Universiteit Leiden

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Research project

Ancient Greek ersatz econonomics

This subproject of 'From Homo Economicus to Political Animal' will be on ancient analogues for modern-day “ersatz economics”, the economics of the “man in the street”.

2021 - 2024
Tazuko van Berkel
NWO Vidi NWO Vidi

Subproject description

“Ersatz economics”, the economics of the man in the street (“airport economics” according to Paul Krugman), is often approached as “nondiscourse”, i.e. as a “mostly random set of irrational elocutions lacking both structure and consistency” (Amariglio & Ruccio 2016). However, for modern ersatz economics, it has been shown how this knowledge practice involves a particular form of storystelling that is historical, anthropomorphic, with tales that feature heroes and villains, winners and losers (Klamer & Leonard 1992).  Moreover, ersatz economics seems to be characterized by a particular anthropology, where economic knowledge always announces a specific set of interests.

This subproject will offer an analysis of the ancient Greek analogue of modern-day ersatz economics: folk economic theory in Greek antiquity. Up to date, there has not been a systematic study of folk economic theory in classical Greece. This subproject aims to analyze:

  • the ways in which such forms of economic knowledge are structure, produced and reproduced;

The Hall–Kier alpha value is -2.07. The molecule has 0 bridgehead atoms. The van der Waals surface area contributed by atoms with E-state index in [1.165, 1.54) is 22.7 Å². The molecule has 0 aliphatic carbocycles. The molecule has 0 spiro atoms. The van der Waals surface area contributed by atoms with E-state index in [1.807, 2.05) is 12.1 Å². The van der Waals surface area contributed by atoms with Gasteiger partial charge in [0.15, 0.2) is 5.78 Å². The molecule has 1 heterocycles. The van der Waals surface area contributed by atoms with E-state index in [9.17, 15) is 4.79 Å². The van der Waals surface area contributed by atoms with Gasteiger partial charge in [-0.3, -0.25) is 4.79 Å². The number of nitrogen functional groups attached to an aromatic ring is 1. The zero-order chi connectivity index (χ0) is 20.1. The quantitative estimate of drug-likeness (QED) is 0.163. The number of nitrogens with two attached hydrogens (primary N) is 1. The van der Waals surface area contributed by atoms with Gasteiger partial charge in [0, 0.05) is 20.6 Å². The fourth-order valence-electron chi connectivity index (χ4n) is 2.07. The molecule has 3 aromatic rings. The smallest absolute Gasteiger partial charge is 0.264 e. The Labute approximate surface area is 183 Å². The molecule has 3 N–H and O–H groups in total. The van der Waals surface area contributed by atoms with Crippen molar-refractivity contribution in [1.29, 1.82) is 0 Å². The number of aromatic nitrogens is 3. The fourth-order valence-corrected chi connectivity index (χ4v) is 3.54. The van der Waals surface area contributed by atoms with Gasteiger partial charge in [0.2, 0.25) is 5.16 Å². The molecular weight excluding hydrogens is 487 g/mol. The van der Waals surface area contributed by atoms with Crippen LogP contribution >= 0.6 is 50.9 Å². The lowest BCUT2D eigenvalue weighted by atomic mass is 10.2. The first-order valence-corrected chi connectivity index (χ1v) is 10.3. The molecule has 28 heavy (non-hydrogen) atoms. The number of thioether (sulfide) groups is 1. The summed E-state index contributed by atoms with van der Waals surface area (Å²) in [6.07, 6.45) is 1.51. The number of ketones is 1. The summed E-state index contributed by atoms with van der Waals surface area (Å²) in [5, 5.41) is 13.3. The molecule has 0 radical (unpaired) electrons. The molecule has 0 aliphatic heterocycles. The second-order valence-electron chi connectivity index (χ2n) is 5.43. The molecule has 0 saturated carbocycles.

• the authority mechanisms involved
  • the types of reasoning and storytelling involved

The subproject will focus on economic reflection in proverbs and gnomic statements, fables, action chreiai and anecdotes, and analyze the distinct ways in which these knowledge practices articulate economic concepts and shape particular understandings of human nature and the place of human being in the larger order of things. Each of these knowledge forms has a distinct way of propagating norms and of implying general validity. Moreover, better known forms of ancient economic thought (see subproject 1 and subproject 2) interact with these knowledge practices: Xenophon, Plato, Aristotle and Plutarch make ample use of gnomic statements, proverbs, fables and anecdotes. Such interactions, or reuses, are in themselves informative for interpreting the epistemological value attributed to these knowledge forms and will be analyzed as such.


This section will be updated during the project.

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